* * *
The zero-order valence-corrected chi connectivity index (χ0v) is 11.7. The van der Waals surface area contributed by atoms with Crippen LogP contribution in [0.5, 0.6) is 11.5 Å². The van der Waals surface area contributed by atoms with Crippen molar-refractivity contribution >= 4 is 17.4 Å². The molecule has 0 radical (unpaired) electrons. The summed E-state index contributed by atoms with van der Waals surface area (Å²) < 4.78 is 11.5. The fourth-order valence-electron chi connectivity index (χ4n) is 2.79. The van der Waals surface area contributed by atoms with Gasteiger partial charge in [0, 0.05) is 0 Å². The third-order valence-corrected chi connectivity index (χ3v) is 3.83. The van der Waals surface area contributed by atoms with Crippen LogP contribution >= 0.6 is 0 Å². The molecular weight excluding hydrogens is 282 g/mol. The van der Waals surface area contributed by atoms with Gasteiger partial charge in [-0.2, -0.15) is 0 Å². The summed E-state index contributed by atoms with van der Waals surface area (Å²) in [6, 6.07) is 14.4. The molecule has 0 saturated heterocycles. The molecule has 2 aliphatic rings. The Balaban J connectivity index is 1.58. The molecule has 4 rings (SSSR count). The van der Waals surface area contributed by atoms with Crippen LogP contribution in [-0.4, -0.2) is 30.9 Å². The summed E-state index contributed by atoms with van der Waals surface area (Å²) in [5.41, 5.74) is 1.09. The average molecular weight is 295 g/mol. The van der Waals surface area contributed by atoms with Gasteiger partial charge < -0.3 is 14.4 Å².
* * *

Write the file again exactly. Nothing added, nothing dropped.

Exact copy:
The zero-order valence-corrected chi connectivity index (χ0v) is 11.7. The van der Waals surface area contributed by atoms with Crippen LogP contribution in [0.5, 0.6) is 11.5 Å². The van der Waals surface area contributed by atoms with Crippen molar-refractivity contribution >= 4 is 17.4 Å². The molecule has 0 radical (unpaired) electrons. The summed E-state index contributed by atoms with van der Waals surface area (Å²) < 4.78 is 11.5. The fourth-order valence-electron chi connectivity index (χ4n) is 2.79. The van der Waals surface area contributed by atoms with Gasteiger partial charge in [0, 0.05) is 0 Å². The third-order valence-corrected chi connectivity index (χ3v) is 3.83. The van der Waals surface area contributed by atoms with Crippen LogP contribution >= 0.6 is 0 Å². The molecular weight excluding hydrogens is 282 g/mol. The van der Waals surface area contributed by atoms with Gasteiger partial charge in [-0.2, -0.15) is 0 Å². The summed E-state index contributed by atoms with van der Waals surface area (Å²) in [6, 6.07) is 14.4. The molecule has 0 saturated heterocycles. The molecule has 2 aliphatic rings. The Balaban J connectivity index is 1.58. The molecule has 4 rings (SSSR count). The van der Waals surface area contributed by atoms with Crippen LogP contribution in [-0.4, -0.2) is 30.9 Å². The summed E-state index contributed by atoms with van der Waals surface area (Å²) in [5.41, 5.74) is 1.09. The average molecular weight is 295 g/mol. The van der Waals surface area contributed by atoms with Gasteiger partial charge < -0.3 is 14.4 Å².